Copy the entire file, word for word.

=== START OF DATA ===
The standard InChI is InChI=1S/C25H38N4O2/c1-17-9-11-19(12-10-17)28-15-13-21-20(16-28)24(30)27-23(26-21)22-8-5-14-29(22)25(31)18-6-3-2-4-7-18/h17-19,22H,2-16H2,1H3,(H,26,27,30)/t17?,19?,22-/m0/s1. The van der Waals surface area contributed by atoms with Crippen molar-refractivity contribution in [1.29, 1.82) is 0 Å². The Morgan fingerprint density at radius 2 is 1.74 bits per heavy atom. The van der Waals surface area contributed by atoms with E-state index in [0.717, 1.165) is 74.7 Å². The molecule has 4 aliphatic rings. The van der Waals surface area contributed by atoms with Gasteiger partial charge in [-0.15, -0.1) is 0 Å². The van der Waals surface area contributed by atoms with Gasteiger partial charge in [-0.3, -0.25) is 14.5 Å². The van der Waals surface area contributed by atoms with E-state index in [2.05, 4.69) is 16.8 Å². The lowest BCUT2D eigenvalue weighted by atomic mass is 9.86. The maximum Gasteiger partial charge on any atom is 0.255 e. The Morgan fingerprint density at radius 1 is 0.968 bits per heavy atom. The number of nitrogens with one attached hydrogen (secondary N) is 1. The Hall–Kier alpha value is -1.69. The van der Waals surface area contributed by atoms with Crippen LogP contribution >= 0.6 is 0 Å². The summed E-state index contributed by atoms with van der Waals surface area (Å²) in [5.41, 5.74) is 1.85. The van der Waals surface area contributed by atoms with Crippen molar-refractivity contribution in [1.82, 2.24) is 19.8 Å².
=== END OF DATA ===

The standard InChI is InChI=1S/C25H38N4O2/c1-17-9-11-19(12-10-17)28-15-13-21-20(16-28)24(30)27-23(26-21)22-8-5-14-29(22)25(31)18-6-3-2-4-7-18/h17-19,22H,2-16H2,1H3,(H,26,27,30)/t17?,19?,22-/m0/s1. The van der Waals surface area contributed by atoms with Crippen molar-refractivity contribution in [1.29, 1.82) is 0 Å². The Morgan fingerprint density at radius 2 is 1.74 bits per heavy atom. The van der Waals surface area contributed by atoms with E-state index in [0.717, 1.165) is 74.7 Å². The molecule has 4 aliphatic rings. The van der Waals surface area contributed by atoms with Gasteiger partial charge in [-0.15, -0.1) is 0 Å². The van der Waals surface area contributed by atoms with Gasteiger partial charge in [-0.3, -0.25) is 14.5 Å². The van der Waals surface area contributed by atoms with E-state index in [2.05, 4.69) is 16.8 Å². The lowest BCUT2D eigenvalue weighted by atomic mass is 9.86. The maximum Gasteiger partial charge on any atom is 0.255 e. The Morgan fingerprint density at radius 1 is 0.968 bits per heavy atom. The number of nitrogens with one attached hydrogen (secondary N) is 1. The Hall–Kier alpha value is -1.69. The van der Waals surface area contributed by atoms with Crippen LogP contribution >= 0.6 is 0 Å². The summed E-state index contributed by atoms with van der Waals surface area (Å²) in [5.41, 5.74) is 1.85. The van der Waals surface area contributed by atoms with Crippen molar-refractivity contribution in [1.82, 2.24) is 19.8 Å².